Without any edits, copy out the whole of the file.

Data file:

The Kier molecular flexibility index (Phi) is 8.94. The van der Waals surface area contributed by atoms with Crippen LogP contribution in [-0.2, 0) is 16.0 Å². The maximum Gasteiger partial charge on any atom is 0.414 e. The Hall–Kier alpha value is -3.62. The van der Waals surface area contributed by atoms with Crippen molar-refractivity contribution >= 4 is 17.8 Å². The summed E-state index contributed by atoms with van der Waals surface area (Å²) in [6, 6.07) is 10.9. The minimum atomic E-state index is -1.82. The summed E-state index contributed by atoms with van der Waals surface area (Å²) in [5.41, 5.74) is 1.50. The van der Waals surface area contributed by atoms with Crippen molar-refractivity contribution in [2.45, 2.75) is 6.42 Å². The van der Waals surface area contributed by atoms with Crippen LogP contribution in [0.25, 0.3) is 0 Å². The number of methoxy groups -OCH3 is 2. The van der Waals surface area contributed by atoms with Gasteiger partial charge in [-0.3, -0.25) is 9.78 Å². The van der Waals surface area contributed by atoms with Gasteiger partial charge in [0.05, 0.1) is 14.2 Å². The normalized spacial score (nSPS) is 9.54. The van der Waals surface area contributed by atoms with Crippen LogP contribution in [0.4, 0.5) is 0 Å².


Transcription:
The Kier molecular flexibility index (Phi) is 8.94. The van der Waals surface area contributed by atoms with Crippen LogP contribution in [-0.2, 0) is 16.0 Å². The maximum Gasteiger partial charge on any atom is 0.414 e. The Hall–Kier alpha value is -3.62. The van der Waals surface area contributed by atoms with Crippen molar-refractivity contribution >= 4 is 17.8 Å². The summed E-state index contributed by atoms with van der Waals surface area (Å²) in [6, 6.07) is 10.9. The minimum atomic E-state index is -1.82. The summed E-state index contributed by atoms with van der Waals surface area (Å²) in [5.41, 5.74) is 1.50. The van der Waals surface area contributed by atoms with Crippen molar-refractivity contribution in [2.45, 2.75) is 6.42 Å². The van der Waals surface area contributed by atoms with Crippen LogP contribution in [0.25, 0.3) is 0 Å². The number of methoxy groups -OCH3 is 2. The van der Waals surface area contributed by atoms with Gasteiger partial charge in [-0.3, -0.25) is 9.78 Å². The van der Waals surface area contributed by atoms with Gasteiger partial charge in [0.05, 0.1) is 14.2 Å². The normalized spacial score (nSPS) is 9.54. The van der Waals surface area contributed by atoms with Crippen LogP contribution in [0.4, 0.5) is 0 Å².